Should parents worry about poisoned Halloween candy?
No. It’s purely an urban legend that some people put poison, drugs, razor blades, needles and other dangerous objects and substances in Halloween candy before giving it out to children.
While there’s no harm in inspecting children’s candy, and parents may have more legitimate purposes, there’s no reason parents should be concerned about candy that’s been deliberately tampered with.
Then why do so many parents believe that?
The myth is largely based on hoaxes and real cases in which parents lied to the news media about how their children became sick or died. Parents have claimed their children were poisoned, only for investigators to later find there was another cause, like the child inadvertently eating a parent’s drugs, or a parent actually poisoning the child. Researchers have thoroughly followed up on almost every one of these stories and found them to be false.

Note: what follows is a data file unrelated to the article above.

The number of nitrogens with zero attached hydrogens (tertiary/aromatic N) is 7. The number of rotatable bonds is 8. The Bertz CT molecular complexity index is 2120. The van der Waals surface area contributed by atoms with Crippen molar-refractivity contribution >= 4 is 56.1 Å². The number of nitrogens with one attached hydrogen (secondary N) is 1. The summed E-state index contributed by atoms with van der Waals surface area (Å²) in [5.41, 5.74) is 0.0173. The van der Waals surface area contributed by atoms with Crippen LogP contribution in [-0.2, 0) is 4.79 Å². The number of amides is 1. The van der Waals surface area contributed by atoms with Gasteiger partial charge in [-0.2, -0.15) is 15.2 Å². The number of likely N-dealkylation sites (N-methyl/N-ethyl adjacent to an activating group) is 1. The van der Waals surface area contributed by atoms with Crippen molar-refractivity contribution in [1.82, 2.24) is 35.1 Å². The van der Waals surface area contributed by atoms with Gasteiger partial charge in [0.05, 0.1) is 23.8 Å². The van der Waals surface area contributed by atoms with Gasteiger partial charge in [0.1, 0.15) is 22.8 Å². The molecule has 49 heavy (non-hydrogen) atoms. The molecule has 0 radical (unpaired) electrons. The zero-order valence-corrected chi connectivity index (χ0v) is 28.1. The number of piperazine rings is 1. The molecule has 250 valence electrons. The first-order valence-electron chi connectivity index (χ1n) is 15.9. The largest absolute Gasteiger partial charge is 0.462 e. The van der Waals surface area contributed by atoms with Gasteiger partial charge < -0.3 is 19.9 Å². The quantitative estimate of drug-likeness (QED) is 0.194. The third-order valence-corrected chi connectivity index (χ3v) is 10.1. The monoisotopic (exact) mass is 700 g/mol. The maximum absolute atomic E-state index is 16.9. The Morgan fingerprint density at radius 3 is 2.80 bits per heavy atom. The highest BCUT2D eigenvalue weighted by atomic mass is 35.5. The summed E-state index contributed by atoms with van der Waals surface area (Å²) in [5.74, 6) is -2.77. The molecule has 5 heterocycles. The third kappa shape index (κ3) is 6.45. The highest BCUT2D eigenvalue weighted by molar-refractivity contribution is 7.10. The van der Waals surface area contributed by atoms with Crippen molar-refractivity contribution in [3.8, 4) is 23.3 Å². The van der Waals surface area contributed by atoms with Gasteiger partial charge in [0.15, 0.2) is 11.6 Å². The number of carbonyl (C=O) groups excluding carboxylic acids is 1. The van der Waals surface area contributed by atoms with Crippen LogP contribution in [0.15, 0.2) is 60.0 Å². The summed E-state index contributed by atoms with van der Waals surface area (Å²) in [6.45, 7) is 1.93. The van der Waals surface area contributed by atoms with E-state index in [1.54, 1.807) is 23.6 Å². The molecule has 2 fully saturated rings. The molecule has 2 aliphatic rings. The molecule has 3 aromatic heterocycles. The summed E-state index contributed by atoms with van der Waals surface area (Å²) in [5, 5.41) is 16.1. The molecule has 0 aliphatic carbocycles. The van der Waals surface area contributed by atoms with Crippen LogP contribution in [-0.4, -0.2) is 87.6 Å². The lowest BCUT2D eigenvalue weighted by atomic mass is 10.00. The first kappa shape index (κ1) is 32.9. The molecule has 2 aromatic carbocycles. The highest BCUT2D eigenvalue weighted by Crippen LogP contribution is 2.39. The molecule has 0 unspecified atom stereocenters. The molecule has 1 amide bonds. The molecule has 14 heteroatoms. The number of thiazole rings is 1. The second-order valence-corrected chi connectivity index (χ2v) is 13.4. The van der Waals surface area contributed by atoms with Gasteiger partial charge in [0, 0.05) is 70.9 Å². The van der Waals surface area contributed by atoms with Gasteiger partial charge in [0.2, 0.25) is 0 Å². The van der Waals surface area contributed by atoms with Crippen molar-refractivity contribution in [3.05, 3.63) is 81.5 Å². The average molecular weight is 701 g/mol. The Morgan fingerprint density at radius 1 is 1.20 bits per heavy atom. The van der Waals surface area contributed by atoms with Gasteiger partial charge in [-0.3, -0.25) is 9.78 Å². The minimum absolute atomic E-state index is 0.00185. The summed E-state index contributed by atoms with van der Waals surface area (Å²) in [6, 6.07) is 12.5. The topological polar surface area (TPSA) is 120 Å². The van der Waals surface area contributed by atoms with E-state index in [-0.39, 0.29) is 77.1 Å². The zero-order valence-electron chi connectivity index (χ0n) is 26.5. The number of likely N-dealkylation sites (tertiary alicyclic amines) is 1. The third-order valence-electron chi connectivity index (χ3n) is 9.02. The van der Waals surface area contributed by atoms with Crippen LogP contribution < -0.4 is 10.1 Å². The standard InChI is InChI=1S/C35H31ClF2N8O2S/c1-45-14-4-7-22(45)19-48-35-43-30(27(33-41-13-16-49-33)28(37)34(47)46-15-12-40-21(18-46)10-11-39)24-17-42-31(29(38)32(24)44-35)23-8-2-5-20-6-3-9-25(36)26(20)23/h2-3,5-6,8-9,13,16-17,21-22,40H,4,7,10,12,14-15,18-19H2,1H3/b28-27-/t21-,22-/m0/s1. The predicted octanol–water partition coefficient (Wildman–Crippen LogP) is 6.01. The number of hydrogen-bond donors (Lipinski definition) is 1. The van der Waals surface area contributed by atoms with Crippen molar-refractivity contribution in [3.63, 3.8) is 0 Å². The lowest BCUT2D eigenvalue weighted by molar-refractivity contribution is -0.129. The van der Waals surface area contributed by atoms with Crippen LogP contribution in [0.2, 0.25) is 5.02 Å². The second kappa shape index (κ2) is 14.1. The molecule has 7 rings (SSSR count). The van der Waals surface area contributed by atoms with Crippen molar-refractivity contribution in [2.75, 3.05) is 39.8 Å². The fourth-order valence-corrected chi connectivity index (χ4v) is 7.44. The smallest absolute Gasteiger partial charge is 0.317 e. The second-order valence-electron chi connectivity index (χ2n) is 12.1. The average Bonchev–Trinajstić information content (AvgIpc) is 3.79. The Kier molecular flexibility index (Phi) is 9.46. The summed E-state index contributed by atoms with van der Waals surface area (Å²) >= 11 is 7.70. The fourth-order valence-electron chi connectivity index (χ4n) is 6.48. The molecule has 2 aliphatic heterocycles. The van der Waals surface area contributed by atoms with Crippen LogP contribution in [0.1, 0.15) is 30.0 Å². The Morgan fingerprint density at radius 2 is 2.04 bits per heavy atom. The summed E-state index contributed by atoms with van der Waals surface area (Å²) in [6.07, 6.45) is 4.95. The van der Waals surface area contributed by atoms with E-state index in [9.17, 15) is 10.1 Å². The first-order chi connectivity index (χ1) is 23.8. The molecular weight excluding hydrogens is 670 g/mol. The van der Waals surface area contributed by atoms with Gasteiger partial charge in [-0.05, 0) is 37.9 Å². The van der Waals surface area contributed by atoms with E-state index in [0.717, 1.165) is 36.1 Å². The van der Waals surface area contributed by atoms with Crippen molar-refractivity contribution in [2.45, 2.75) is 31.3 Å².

“I have been unable to find a substantiated report of a child being killed or seriously injured by a contaminated treat picked up in the course of trick-or-treating,” says the leading authority on this topic, Joel Best, a professor of sociology and criminal justice at The University of Delaware.
Many media sources unintentionally perpetuate the perception that there is a threat by advising parents to thoroughly inspect Halloween candy. Some hospitals have done the same by offering to X-ray children’s candy to make sure nothing is inside.
Why should I trust you?
While our articles are short and direct so parents can quickly get the answers they need, there’s lengthy research behind everything we publish. If you’d like to learn more or check our facts, here are the best sources we found and used for this article:
- “Halloween Sadism: The Evidence,” from Joel Best, Professor of Sociology and Criminal Justice, at the University of Delaware
- “The Razor Blade in the Apple: The Social Construction of Urban Legends,” from the Social Problems journal.
- “Should we X-ray Halloween candy? Revisited.” from the Veterinary and Human Toxicology journal
- “Halloween Non-Poisonings” from Snopes.
- “Where Did the Fear of Poisoned Halloween Candy Come From?” from Smithsonian magazine.
- “Poisoned Halloween Candy: Trick, Treat or Myth?” from Live Science.
- “The Poisoned Candy Expert Is Pretty Sure No One’s Trying to Kill Your Kids on Halloween,” from Munchies, a Vice publication.